As Heise argues, ecocriticism very much needs to embrace, explore and test the representation of the global, and to do so without merely reproducing the green cliche that everything is connected. Specific connections need identifying: the ones that matter. This important book makes a superb beginning. ( Richard Kerridge, Times Higher Education Supplement)
Offers a wealth of theoretical insight and an intriguing number of exemplary, innovative readings of texts in which the environmental imagination of the global becomes manifest. The study accomplishes nothing less than a far-reaching critical reassessment of the research field of ecocriticism to date, while simultaneously expanding its theoretical and analytical scope for the future ... A significant contribution to place-centered globalization theory in general. ( Amerikastudien/American Studies)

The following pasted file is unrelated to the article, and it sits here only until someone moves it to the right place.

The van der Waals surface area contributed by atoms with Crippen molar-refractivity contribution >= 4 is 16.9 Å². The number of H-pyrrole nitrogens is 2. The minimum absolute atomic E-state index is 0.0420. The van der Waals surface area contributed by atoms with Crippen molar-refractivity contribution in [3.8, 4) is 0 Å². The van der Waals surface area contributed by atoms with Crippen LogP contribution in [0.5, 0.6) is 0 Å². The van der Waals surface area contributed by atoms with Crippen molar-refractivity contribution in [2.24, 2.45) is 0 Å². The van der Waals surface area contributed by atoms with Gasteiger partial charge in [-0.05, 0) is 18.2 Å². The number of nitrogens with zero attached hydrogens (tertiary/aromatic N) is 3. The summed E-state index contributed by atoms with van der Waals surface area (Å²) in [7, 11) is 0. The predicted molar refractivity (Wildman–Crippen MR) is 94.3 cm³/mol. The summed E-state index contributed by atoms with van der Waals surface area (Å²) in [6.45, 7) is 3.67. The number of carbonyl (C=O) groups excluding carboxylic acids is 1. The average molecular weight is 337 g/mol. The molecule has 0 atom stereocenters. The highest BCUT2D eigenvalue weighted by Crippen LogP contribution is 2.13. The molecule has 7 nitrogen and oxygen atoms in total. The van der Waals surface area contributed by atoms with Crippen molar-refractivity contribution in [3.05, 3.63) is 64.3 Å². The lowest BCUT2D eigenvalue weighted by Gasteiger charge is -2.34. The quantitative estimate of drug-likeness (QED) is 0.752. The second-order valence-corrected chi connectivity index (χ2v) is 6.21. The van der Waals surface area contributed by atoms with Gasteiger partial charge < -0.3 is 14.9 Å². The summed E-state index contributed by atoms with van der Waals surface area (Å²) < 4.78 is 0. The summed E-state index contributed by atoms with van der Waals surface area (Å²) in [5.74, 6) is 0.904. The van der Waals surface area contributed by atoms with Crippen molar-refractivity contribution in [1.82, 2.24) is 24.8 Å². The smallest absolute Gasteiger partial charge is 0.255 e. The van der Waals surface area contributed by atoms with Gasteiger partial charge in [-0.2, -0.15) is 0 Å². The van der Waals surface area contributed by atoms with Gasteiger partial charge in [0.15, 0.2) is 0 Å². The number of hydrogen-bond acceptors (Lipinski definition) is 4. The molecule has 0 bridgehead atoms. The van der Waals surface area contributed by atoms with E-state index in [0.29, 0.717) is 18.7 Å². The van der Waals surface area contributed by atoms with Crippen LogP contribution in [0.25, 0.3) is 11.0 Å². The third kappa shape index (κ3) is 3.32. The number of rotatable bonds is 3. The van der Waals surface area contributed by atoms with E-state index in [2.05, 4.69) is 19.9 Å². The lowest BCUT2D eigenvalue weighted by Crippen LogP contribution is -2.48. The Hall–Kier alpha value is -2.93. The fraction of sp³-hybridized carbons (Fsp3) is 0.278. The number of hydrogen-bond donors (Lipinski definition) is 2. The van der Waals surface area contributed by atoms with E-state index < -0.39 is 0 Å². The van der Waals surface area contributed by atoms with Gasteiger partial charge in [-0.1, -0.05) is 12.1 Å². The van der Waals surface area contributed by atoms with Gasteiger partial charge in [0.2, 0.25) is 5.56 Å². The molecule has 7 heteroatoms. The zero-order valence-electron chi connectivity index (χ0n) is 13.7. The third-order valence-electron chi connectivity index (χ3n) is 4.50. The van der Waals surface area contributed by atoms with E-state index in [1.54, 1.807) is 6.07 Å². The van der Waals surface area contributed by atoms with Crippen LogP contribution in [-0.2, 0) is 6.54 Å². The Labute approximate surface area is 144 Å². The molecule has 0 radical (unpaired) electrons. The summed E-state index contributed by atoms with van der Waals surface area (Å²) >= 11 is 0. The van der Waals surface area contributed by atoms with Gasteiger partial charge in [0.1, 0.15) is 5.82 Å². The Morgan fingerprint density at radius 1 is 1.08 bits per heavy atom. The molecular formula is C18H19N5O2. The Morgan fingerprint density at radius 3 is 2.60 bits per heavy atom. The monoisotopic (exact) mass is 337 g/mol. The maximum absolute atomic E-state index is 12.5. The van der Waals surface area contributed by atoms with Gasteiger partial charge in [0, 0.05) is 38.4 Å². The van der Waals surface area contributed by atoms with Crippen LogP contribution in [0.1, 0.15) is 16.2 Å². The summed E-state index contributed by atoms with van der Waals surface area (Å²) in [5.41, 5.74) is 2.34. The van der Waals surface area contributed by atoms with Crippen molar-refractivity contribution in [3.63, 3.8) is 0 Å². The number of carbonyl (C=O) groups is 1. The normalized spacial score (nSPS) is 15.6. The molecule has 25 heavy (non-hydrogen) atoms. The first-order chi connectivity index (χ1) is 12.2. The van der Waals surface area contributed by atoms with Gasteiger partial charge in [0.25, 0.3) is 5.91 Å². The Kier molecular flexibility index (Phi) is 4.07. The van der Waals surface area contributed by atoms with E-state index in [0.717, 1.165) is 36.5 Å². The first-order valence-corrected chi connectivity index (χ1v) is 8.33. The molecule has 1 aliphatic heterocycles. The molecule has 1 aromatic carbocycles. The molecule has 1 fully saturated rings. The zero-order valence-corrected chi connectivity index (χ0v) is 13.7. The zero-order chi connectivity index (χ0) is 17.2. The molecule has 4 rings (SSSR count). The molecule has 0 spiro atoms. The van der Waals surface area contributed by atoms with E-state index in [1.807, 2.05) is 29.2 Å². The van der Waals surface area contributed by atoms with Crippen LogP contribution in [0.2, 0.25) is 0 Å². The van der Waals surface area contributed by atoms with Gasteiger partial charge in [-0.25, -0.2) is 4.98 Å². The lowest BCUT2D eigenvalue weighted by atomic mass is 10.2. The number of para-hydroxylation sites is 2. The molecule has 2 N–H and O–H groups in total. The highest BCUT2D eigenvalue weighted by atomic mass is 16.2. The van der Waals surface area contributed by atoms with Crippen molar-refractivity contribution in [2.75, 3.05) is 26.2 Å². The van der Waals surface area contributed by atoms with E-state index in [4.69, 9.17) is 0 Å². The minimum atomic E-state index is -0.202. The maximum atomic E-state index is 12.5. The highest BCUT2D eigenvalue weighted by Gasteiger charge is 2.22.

Sense of Place and Sense of Planet analyzes the relationship between the imagination of the global and the ethical commitment to the local in environmentalist thought and writing from the 1960s to the present. Part One critically examines the emphasis on local identities and communities in North American environmentalism by establishing conceptual connections between environmentalism and ecocriticism, on one hand, and theories of globalization, transnationalism and cosmopolitanism, on the other. It proposes the concept of "eco-cosmopolitanism" as a shorthand for envisioning these connections and the cultural and aesthetic forms into which they translate. Part Two focuses on conceptualizations of environmental danger and connects environmentalist and ecocritical thought with the interdisciplinary field of risk theory in the social sciences, arguing that environmental justice theory and ecocriticism stand to benefit from closer consideration of the theories of cosmopolitanism that have arisen in this field from the analysis of transnational communities at risk. Both parts of the book combine in-depth theoretical discussion with detailed analyses of novels, poems, films, computer software and installation artworks from the US and abroad that translate new connections between global, national and local forms of awareness into innovative aesthetic forms combining allegory, epic, and views of the planet as a whole with modernist and postmodernist strategies of fragmentation, montage, collage, and zooming.
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